Blue Jays broadcaster remembers Roy Halladay as a great baseball player and father
Former Cy Young winner was killed in plane crash Tuesday
Joe Siddall still remembers watching Roy Halladay throw a near no-hitter against the Tigers back in 1998.
The legendary pitcher's perfect game was snapped in the ninth inning by a pinch-hit home run, but Siddall, who was playing for the Tigers at the time and now works as a broadcaster for the Blue Jays, said that game left an impression that's still strong almost two decades later.
"He was just one of the most dominant pitchers in the game," said Siddall. "As a catcher you certainly appreciate any pitcher practicing their craft and he was certainly a lot of fun to watch."
Halladay was killed Tuesday when his plane crashed into the Gulf of Mexico. He was 40.
Halladay, nicknamed Doc, played for Jays from 1998-2009, winning the 2003 Cy Young Award as the American League's best pitcher. He won the National League Cy Young Award in 2010 after being traded to the Philadelphia Phillies in December 2009.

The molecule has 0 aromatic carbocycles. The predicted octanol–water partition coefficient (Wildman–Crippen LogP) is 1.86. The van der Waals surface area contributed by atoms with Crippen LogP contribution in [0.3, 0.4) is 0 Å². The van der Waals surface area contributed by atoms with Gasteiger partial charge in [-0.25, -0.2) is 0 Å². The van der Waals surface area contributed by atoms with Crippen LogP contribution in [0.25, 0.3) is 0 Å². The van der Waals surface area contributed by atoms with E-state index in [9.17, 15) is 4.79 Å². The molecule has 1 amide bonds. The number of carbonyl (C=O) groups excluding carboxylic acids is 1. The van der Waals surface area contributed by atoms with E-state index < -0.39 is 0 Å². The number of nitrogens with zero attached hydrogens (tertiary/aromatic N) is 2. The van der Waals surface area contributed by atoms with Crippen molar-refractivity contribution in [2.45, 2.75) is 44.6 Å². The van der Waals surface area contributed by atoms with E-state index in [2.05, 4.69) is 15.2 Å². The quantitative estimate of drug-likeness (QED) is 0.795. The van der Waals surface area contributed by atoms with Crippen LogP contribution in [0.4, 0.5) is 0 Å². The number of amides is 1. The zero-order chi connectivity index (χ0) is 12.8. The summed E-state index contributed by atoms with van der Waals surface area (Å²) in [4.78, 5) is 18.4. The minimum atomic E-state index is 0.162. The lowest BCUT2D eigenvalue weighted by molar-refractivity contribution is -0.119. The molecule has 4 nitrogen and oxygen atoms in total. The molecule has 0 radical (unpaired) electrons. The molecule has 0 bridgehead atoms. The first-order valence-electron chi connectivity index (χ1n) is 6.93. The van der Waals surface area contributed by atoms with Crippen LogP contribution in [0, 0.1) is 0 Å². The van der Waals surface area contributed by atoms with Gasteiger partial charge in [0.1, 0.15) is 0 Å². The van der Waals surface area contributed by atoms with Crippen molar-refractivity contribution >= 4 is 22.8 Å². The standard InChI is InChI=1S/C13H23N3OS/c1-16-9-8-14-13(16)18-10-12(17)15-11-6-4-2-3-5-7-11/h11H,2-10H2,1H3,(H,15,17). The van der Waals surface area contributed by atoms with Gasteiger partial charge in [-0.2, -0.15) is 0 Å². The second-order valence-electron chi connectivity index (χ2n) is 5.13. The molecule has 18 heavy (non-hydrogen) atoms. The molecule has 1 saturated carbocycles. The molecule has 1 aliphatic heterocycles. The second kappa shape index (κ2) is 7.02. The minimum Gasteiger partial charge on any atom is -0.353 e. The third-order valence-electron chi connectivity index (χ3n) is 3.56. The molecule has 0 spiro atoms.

He was inducted into the Canadian Baseball Hall of Fame in June.
"It's a crushing blow," said Siddall, who joined a chorus of voices across Major League Baseball mourning Halladay's death. "I've heard nothing but wonderful things about the man."
Statement from the Blue Jays organization on the tragic passing of Roy Halladay: <a href="https://t.co/Ih8D0RQE9p">pic.twitter.com/Ih8D0RQE9p</a>—@BlueJays
In a statement issued through Twitter, representatives of the Jays said they were "overcome with grief" over the "tragic loss of one of the franchise's greatest and most respected players, but an even better human being."
"It is impossible to express what he meant to this franchise, the city and its fans," it read. "Our thoughts and prayers are with his family and friends."
Halladay is survived by his wife Brandy and two sons, Ryan and Braden.
"What I think most about is his wife and two kids," said Siddall through tears. "It's really very difficult when you hear news like this … when I hear people talk about him there's nothing but great, and not just the baseball player he was, but the father and the husband that he was and I think that's what's so sad today."
with files from CBC Sports